- Direct Employee Arrangement – where an employee serves in your business, and performs their work as a representative of your business. An employee:
- Can be employed full-time, part-time, casual or as an apprentice or trainee
- Is paid a wage by the employer
- Tax, super and all leave obligations are managed by the employer
- Is based at your business, works from home or are mobile
- Can be directed on the when, where, what and how of a task
Work Factors That Distinguish A Contractor From An Employee
Determining whether you need an employee or contractor can also be determined by reviewing this checklist and reviewing each factor against the legal rights and obligations that arise from the contract you enter into with your worker.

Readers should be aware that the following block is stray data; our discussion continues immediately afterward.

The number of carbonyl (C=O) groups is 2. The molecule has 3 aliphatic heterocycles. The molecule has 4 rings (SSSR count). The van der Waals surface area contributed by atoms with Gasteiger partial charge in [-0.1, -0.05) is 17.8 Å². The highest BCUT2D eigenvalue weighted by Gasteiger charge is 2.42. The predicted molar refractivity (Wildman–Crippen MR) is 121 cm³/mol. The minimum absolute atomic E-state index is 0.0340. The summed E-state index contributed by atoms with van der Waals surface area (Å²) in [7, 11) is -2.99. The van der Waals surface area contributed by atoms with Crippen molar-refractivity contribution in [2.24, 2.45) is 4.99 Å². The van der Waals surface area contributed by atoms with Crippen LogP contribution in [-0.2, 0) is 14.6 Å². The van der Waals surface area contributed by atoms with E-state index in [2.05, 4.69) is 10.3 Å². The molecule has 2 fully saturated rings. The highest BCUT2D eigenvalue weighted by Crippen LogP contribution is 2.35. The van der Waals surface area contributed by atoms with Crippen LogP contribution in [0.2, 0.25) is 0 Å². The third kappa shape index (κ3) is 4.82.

|Control: your business has the legal right to control how, where and when the worker does their work.
|Control: the worker can choose how, where and when their work is done, subject to reasonable direction by you.
|Integration: the worker serves in your business. They are contractually required to perform work as a representative of your business.
|Integration: the worker provides services to your business, performing work to further their own business. They may present themselves as part of your business.
|Mode of remuneration: the worker is paid either:
|Mode of remuneration: the worker is contracted to achieve a specific result, and is paid when they have completed that result, often for a fixed fee.
|Ability to subcontract or delegate: the worker must perform the work themselves and cannot pay someone else to do the work for them.
|Ability to subcontract or delegate: the worker is free to delegate to others who the worker will pay to complete the work on their behalf.
|Provision of tools
|Provision of tools and equipment: your business provides all or most of the equipment, tools and other assets required to complete the work, or the worker provides all or most of the tools, but your business provides them with an allowance or reimburses them for expenses incurred.